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PySDR is a software dedicated to display a live waterfall (spectrogram) from a data stream provided via a unix pipe or JACK audio system. The tool is useful for tuning Bolidozor detection stations. Data visualisation for audience should be provided by Freya tool.
- OpenGL graphic acceleration
- A possibility to connect Jacku
- A possibility to run detection scripts
- Dynamic scaling using a mouse
You can see other screenshots on the following pictures.
After downloading and installing the programme according to readme (found on Github) and launching jack (e.g. via qjackctl), the programme can be launched from a working directory using:
A window opens, and if there is a data source connected, it will contain a spectrogram. The spectrogram can be moved using a left mouse button and zoomed using a right one.
Applicable anytime when the PySDR is running
- ~ activates Python console (in a Quake style)
- t textureshot - saving a texture of a whole waterfall
- s screenshot - saving a current image on display
Command line parameters
Using: waterfall.py [-h] [-b BINS] [-j NAME] [-r RATE] [-o OVERLAP] [-d FILENAME]
- -h, –help shows help and ends
- -b BINS, –bins BINS setting the number of FFT bins (default: 4096)
- -H HEIGHT –height height of displayed spectrogram in seconds
- -j NAME, –jack NAME naming the (?? přípojky) generated in JACK
- -r RATE, –raw RATE expects a signal from a standard input with a defined sampling speed
- -o OVERLAP, –overlap OVERLAP ratio of FFT windows overlap (default: 0.75)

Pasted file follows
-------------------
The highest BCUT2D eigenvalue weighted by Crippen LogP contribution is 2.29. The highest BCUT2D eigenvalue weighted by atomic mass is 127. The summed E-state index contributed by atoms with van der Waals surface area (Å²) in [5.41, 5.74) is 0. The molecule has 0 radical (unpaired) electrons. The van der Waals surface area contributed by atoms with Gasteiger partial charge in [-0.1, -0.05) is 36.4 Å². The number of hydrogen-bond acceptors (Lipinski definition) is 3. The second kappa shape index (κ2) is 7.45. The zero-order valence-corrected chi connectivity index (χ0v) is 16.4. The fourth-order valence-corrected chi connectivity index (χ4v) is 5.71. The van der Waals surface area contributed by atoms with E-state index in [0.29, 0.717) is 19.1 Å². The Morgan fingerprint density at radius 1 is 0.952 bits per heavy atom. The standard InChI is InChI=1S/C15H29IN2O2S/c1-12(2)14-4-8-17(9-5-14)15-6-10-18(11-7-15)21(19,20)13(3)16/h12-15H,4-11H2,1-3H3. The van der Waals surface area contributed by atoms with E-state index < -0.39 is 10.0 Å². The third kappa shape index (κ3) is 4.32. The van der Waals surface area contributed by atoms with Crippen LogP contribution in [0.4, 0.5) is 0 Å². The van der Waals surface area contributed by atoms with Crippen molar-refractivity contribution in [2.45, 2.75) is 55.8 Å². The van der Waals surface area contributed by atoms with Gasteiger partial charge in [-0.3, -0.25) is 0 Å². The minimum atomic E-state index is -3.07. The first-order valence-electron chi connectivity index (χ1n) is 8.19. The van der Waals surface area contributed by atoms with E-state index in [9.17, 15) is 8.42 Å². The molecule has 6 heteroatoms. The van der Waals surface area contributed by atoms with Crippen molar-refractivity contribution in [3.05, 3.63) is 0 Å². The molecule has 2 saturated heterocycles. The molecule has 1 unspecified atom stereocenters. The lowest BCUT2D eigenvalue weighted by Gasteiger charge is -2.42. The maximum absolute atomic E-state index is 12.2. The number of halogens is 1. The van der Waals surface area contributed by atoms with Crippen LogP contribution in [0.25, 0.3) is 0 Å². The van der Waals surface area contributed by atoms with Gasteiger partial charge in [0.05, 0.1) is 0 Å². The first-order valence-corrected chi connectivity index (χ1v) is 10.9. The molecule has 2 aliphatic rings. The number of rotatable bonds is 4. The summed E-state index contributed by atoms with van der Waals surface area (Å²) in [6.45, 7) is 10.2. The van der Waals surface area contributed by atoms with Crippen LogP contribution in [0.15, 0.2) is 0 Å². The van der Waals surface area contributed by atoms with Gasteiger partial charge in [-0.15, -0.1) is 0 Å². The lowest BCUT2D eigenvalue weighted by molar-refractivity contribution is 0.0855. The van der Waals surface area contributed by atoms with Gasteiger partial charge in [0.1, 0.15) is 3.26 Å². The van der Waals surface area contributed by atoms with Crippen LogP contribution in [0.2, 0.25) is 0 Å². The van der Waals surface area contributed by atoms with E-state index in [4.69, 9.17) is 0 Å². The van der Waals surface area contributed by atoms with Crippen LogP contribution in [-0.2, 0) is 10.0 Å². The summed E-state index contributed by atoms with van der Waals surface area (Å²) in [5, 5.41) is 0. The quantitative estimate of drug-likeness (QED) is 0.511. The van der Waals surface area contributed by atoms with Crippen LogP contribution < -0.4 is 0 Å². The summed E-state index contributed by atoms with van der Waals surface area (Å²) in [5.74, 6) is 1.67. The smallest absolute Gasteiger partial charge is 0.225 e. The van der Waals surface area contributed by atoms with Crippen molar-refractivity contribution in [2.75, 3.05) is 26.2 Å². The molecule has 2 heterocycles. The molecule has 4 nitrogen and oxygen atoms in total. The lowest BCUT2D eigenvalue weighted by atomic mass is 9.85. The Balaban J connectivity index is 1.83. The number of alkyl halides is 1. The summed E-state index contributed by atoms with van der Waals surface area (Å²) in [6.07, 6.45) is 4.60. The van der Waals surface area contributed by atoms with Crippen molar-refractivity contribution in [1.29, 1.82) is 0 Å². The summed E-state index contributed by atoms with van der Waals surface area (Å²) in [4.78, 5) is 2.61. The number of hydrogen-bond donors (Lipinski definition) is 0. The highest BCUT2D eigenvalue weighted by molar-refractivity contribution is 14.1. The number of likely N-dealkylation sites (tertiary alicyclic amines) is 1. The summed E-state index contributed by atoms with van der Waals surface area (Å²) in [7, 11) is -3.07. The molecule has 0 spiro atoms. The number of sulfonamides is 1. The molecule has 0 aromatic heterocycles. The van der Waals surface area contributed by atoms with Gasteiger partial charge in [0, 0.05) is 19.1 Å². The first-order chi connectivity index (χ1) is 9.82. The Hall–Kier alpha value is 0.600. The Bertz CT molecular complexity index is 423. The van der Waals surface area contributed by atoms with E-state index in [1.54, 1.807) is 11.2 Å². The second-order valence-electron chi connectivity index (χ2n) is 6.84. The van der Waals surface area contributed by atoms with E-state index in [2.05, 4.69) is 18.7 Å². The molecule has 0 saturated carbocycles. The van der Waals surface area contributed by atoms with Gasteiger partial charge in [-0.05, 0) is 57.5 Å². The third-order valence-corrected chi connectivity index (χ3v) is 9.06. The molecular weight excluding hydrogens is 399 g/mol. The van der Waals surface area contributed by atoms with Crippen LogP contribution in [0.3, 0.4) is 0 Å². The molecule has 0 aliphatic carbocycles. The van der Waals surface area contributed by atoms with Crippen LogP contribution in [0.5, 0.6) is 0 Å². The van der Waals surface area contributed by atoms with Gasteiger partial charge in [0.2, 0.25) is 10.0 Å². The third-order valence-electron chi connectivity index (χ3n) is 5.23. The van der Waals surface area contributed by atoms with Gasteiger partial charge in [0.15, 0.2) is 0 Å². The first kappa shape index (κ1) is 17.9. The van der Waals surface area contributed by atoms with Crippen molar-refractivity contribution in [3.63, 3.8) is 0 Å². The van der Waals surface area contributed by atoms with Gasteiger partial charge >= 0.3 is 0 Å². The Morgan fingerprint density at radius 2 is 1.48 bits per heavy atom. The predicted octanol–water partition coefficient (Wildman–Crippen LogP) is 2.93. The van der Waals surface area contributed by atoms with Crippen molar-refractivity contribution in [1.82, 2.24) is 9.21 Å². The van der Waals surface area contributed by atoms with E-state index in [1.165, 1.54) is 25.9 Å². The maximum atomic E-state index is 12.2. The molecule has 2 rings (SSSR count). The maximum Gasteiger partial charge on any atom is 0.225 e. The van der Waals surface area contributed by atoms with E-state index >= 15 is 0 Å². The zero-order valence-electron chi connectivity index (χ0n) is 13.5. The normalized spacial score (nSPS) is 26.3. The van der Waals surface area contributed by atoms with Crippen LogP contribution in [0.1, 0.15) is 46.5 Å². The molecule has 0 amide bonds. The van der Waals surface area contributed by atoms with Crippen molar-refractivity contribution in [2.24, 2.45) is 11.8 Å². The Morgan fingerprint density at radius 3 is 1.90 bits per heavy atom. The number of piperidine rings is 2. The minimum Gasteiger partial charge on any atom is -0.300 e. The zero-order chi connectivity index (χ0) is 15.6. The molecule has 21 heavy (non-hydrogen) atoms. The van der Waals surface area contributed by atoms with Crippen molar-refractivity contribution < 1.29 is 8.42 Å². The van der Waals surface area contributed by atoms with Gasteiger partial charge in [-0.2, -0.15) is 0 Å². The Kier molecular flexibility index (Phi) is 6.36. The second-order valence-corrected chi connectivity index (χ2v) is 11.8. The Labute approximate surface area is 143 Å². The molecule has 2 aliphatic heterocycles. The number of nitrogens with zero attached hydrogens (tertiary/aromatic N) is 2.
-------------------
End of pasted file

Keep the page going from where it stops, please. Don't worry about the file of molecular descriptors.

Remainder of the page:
- -d FILENAME, –detector FILENAME file with a detection script
Install the necessary dependencies:
sudo apt-get install python-numpy python-opengl python-dev libjack-jackd2-dev
Download the source codes from Githubu
git clone https://github.com/MLAB-project/pysdr.git cd pysdr
Translate the computationally demanding parts written in C:
python setup.py build_ext --inplace
Run the PySDR using:
In order to generate audio signal from RF signal received by a station we created a special programme whistle that processes audio input from jack and transforms it into an audible output. It is available at Github, at the same repository as pySDR.
Whistle is a configurable signal generator. Various operations can be stack one after another. It is like a very small GNURadio that runs inside the JACK’s callback. It is capable of Kaiser-Bessel FIR filter (entered as “kbfir, filter order, Fa, Fb, suppression in rejected bands (??) potlačení v nepropustném pásmu) in dB”), where Fa til Fb represent the frequency range of bandpass), frequency shift (“freqx, shift in Hz”), amplification (“amplify, amplification factor”), FM demodulation (“fmdemod”). The individual operations are merged using colon and passed to -p parameter.
./whistle -p freqx,-10000:kbfir,41,0,1000,100:freqx,1000:amplify,100
for listening to meteors. This sequence of operation is set as default if nothing is passed to -p.
./whistle -p freqx,-31800:kbfir,201,0,400,200:freqx,500:amplify,200
Before the FIR filter calculation, the signal is shifted down by 31.8 kHz.
A FIR is calculated - 201 taps.
Bandpass from 0 Hz til 400 Hz. Attenuation 200 dB.
Filter output is shifted up by 500 Hz.
Output is increased 200x.
Principle of operation
The programme performs a frequency conversion by a complex multiplication of signal with a local number oscillator. This causes a frequency shift of the meteor reflection to lower frequencies which are audible.
Playback from audio file
sox SVAK1_1386323982726.wav -c 2 -t f32 -r 44100 - repeat 20 | jack-stdin pysdr:input_i pysdr:input_q -e float
PySDR can be connected to RMDS02D station directly using netcat, e.g.:
nc radio-TEST.local 3701 | ./pysdr-waterfall -r 96000
where radio-TEST.local is the station’s network name. In case of running pysdr directly on a station, the name is localhost.